Creature Comfort: In Praise Of Veterinarians And Their WorkCreature Comfort: In Praise Of Veterinarians And Their Work

About Me

Creature Comfort: In Praise Of Veterinarians And Their Work

Welcome, everybody! I'm Yvonne and I volunteer at the local animal shelter. It is amazing to see how a little interaction can perk animals up. Mostly, there are dogs and cats, but we've had illegal pets too such as goannas, kangaroos, hares and even a fox! Of course, they can't be released into the wild. I am in absolute awe of the veterinarians who attend our shelter. They can treat everything from the largest Great Dane down to tiny turtles. They tell me that the animals are often abandoned because they appear to be sick; however, in most cases, a simple vet treatment does the trick. In this blog, I plan to sing the praises of vets and explain the ways I've seen them prevent and cure animal ailments. I hope there's something for both pet lovers and future pet owners. Thank you for stopping in.

Latest Posts

4 Tips to Help Your Cat Recover After a General Anaesthetic
18 November 2018

Most cat surgeries involve the administration of a

Vet Surgery – The Pros of Laser Procedures
23 February 2018

Having a pet that has fallen sick can be just as s

Taking Your Dog on a Caravanning Holiday: What to Know Before You Go
25 August 2017

There is something truly unique about the freedom

What you need to know About Pet Emergencies
4 June 2017

Pets act as loveable companions of the household a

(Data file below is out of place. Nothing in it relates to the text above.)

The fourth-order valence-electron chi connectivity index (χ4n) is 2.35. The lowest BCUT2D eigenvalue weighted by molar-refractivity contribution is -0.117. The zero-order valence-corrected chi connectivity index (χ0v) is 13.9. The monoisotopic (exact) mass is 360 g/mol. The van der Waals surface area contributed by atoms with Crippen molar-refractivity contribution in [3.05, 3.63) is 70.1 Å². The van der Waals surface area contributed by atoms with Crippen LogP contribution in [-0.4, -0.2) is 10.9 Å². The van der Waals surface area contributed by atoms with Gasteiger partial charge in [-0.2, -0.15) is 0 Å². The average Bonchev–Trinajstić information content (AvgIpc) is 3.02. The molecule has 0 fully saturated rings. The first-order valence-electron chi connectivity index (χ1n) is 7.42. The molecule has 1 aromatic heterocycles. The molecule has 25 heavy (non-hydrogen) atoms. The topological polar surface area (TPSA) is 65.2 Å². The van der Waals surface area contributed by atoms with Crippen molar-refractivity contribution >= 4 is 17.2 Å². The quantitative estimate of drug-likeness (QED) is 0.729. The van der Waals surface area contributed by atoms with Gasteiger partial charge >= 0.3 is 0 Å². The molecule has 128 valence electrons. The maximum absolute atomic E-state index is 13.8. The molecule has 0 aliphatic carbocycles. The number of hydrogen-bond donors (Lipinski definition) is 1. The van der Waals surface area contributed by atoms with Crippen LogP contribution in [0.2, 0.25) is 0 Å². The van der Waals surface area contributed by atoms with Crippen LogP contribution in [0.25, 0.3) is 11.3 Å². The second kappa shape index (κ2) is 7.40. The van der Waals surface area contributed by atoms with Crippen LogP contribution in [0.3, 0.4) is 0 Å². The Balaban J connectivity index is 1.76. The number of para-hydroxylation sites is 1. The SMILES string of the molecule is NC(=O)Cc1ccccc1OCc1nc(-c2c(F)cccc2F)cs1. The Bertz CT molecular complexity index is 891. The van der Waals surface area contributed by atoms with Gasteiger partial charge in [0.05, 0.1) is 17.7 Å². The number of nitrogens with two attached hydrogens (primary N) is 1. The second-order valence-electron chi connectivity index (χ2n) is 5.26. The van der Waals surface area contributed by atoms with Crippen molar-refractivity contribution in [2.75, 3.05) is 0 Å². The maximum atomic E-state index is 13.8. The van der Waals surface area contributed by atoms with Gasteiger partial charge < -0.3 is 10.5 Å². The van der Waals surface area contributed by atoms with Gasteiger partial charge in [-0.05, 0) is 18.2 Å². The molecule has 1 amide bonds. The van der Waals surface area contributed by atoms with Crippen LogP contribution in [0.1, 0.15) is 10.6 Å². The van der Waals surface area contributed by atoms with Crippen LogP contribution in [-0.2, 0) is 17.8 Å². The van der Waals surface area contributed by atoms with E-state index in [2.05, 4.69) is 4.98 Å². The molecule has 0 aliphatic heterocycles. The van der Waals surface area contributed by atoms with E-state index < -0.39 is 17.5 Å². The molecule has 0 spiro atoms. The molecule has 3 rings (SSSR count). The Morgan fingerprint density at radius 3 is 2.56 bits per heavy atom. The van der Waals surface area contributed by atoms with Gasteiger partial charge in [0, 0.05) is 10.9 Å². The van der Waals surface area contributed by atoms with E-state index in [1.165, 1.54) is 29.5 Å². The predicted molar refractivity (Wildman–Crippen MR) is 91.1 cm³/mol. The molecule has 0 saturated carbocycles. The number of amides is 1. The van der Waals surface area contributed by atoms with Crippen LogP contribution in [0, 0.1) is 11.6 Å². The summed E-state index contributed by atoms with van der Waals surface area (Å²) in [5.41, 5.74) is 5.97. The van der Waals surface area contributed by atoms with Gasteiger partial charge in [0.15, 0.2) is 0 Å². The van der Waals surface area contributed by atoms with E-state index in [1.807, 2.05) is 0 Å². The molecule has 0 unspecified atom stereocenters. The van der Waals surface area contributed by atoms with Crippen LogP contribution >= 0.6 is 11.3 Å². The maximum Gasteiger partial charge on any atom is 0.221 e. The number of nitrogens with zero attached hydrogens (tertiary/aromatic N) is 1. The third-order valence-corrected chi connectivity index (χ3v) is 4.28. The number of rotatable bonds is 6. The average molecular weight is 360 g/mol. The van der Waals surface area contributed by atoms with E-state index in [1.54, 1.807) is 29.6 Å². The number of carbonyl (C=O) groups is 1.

Does Your Horse Have 'Kissing Spines'?
18 January 2017

If your horse suddenly begins to exhibit behaviour


Requirements to Adopt a Cat or Kitten

Cats and kittens make wonderful pets, providing companionship, showing your children how to care for animals, and help you save a life. However, there are also some requirements that many animal shelters have before you can adopt a cat from their facility.

Fill Out Application and Have a Cooling-Off Period

The first step to adopting a cat, after you have chosen it from the shelter, is to fill out the application. Be truthful on the application, even if you have never owned a cat before. After turning it in, the shelter will take about a day or so to process it. During this time, they refer to it as cooling off. It ensures you have thought about it and are still serious about adopting a cat. They don't want anyone to rush into the choice, then later regret it and have to return the cat to the shelter. The cooling off period helps prevent that. Be honest with them if you have decided now is not a good time.

You Must Be Able to Keep the Cat Indoors

Another requirement for many shelters is that you are adopting a cat or kitten that will be kept indoors. Many of them do not allow people to adopt pets that will be outside pets. If you don't want a cat in your house, you should not adopt one. It is not safe for cats to be outside at all times due to the various dangers, especially at night when certain wild animals come out. You may also need to show that your property is safe for a cat to roam when they do go outdoors.

You Need to Have a Stable Environment

The shelter may also ask you where you live and how long you have lived there. They need to know this is a stable, long-term home, and not a temporary situation. They don't want the cat to be stressed by someone who is constantly moving around. You should be in your home at least a few months, and have no plans on moving soon. You also want to show that your landlord allows the adoption if you are a renter so you don't end up having to bring the cat back to the shelter.

The Shelter Might Prohibit Adoptions With Young Children or Other Pets

While cats and kittens often get along with young children, the age of your children might determine whether or not you are eligible for a cat adoption. Some shelters have rules about children under a certain age and having a cat in the home. They might also ask what other pets you have to ensure the cat will be safe and happy in your home.

Contact you local animal shelter for more information about cat adoption.